Worldchanging ally David Pescovitz has a great piece in his Lab Notes newsletter about Arpad Horvath's work weighing the environmental benefits of websurfing and teleconferenceing vs. reading print newspapers and attending meetings.
In a new study, UC Berkeley researchers report that receiving your news wirelessly on a PDA instead of delivered to your door requires up to 140 times less carbon dioxide, several orders of magnitude less greenhouse gases, and the consumption of 26 to 67 times less water.
"I'm interested in the environmental effects of infrastructure, but not just roads, bridges, and transportation systems," says civil and environmental engineering professor Arpad Horvath. "In the last 10 years, the Internet has become a very important part of our societal infrastructure. But we haven't come to terms with what that means for environmental impact."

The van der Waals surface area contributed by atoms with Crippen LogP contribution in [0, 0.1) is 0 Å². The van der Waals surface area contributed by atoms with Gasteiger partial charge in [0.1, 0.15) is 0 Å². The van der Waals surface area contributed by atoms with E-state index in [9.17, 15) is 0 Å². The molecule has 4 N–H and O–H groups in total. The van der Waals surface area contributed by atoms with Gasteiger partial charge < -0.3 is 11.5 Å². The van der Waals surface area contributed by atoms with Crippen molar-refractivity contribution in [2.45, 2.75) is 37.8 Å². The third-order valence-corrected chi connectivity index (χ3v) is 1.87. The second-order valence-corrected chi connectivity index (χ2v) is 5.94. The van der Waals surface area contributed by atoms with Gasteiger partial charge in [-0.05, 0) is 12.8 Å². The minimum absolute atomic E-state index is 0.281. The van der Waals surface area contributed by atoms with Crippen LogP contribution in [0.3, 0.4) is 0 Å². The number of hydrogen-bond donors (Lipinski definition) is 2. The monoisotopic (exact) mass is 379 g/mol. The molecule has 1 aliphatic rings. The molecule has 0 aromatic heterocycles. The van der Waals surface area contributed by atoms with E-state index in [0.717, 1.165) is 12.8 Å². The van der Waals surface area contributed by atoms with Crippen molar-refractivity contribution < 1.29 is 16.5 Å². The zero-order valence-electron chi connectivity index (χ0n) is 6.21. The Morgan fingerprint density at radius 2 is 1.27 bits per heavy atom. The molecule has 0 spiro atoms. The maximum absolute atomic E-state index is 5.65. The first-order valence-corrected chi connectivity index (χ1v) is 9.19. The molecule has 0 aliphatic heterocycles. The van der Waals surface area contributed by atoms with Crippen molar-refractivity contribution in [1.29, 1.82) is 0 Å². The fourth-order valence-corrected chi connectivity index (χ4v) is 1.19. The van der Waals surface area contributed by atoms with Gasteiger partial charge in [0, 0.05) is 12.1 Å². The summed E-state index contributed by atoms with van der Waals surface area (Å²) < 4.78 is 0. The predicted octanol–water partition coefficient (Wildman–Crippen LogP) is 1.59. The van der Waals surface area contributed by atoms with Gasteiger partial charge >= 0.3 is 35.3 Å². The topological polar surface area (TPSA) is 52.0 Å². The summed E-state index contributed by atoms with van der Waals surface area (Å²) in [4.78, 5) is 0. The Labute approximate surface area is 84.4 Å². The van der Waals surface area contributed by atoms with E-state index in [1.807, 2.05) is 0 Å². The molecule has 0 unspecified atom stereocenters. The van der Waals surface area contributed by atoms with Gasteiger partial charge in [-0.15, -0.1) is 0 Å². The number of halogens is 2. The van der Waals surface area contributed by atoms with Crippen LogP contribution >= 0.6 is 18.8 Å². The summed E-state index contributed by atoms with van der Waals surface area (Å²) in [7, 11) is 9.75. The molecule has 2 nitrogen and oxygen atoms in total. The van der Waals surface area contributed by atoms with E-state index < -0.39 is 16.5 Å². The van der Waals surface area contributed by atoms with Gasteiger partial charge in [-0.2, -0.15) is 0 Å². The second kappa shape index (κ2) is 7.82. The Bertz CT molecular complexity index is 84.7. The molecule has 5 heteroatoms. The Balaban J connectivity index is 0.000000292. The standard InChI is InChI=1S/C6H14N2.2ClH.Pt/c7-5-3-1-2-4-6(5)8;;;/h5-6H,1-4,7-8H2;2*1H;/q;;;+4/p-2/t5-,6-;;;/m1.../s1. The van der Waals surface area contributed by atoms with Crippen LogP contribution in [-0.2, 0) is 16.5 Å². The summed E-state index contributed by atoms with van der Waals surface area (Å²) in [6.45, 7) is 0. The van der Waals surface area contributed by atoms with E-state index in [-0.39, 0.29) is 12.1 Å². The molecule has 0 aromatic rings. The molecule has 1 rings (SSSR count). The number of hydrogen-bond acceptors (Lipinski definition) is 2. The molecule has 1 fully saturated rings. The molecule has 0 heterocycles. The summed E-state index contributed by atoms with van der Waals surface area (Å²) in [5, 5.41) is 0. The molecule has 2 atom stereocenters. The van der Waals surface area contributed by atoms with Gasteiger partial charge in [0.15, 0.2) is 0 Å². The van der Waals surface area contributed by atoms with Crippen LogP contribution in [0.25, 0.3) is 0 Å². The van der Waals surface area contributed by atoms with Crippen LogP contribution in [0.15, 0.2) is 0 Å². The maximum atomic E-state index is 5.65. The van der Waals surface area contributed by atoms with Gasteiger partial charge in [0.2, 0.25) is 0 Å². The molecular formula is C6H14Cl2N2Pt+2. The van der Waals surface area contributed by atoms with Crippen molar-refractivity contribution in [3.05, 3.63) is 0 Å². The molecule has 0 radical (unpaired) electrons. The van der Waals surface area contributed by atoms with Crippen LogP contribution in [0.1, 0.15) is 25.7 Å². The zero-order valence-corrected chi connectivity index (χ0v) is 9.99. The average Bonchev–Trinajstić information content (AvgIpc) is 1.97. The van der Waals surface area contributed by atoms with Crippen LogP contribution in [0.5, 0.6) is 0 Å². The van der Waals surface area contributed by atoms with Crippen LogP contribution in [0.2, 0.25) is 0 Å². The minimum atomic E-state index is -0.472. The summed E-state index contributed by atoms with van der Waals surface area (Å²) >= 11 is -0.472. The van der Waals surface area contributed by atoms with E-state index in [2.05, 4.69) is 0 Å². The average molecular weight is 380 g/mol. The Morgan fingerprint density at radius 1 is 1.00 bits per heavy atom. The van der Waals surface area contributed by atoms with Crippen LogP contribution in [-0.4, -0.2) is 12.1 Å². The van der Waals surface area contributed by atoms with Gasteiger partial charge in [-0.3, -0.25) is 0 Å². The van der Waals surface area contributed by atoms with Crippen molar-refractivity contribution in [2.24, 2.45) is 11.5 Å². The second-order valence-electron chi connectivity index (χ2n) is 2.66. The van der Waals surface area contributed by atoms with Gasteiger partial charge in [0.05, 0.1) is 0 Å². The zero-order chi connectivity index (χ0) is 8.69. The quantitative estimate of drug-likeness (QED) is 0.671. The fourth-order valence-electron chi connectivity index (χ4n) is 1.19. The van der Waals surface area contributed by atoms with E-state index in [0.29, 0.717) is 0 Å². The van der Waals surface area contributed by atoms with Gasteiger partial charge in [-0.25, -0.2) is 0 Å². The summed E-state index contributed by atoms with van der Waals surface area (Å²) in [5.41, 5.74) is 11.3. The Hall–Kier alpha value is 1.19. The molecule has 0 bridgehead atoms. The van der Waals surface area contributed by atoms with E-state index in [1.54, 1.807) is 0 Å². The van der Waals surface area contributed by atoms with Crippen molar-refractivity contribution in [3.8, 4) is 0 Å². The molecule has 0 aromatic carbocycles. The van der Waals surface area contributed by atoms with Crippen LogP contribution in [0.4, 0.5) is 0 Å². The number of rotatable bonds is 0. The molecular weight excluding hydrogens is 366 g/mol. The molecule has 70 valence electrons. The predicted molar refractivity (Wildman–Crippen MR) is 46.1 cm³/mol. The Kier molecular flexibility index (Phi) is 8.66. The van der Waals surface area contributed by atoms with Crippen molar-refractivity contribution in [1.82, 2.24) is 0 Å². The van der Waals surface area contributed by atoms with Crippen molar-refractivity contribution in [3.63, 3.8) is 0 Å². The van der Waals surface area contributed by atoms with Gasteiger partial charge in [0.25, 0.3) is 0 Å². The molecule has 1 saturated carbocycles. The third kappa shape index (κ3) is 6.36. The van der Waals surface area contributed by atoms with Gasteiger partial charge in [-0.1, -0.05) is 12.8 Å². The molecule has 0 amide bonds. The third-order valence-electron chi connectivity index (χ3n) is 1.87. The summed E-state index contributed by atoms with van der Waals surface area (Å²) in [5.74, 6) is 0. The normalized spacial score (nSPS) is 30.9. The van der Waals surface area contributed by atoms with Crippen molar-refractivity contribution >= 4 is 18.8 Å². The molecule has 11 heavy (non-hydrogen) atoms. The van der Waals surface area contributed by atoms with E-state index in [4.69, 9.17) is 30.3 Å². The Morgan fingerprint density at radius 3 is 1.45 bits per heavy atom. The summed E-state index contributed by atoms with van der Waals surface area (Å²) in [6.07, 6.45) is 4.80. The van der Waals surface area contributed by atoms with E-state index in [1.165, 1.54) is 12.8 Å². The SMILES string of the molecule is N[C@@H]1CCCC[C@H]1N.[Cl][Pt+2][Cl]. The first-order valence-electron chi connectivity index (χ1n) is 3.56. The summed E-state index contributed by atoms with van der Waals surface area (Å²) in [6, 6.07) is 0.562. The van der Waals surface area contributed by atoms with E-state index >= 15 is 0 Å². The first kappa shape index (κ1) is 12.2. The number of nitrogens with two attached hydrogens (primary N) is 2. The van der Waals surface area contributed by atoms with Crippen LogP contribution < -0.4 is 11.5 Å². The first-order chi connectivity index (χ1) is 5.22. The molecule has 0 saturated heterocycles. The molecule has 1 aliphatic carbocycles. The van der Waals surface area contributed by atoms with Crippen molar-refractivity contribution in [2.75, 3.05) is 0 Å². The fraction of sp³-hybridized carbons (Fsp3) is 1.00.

Of course, the manufacture of that PDA itself leaves a wake of extremely toxic chemical behind (which is why we need green computers). But still, 140 times less CO2!
But doesn't this presume that getting your news on a PDA is an effective substitute for reading the newspaper?
Or that a teleconfernece is a substitute for face-to-face?
As you might suspect, I disagree. There is still a role for print in a digital world, and still a role for "F2F" communication.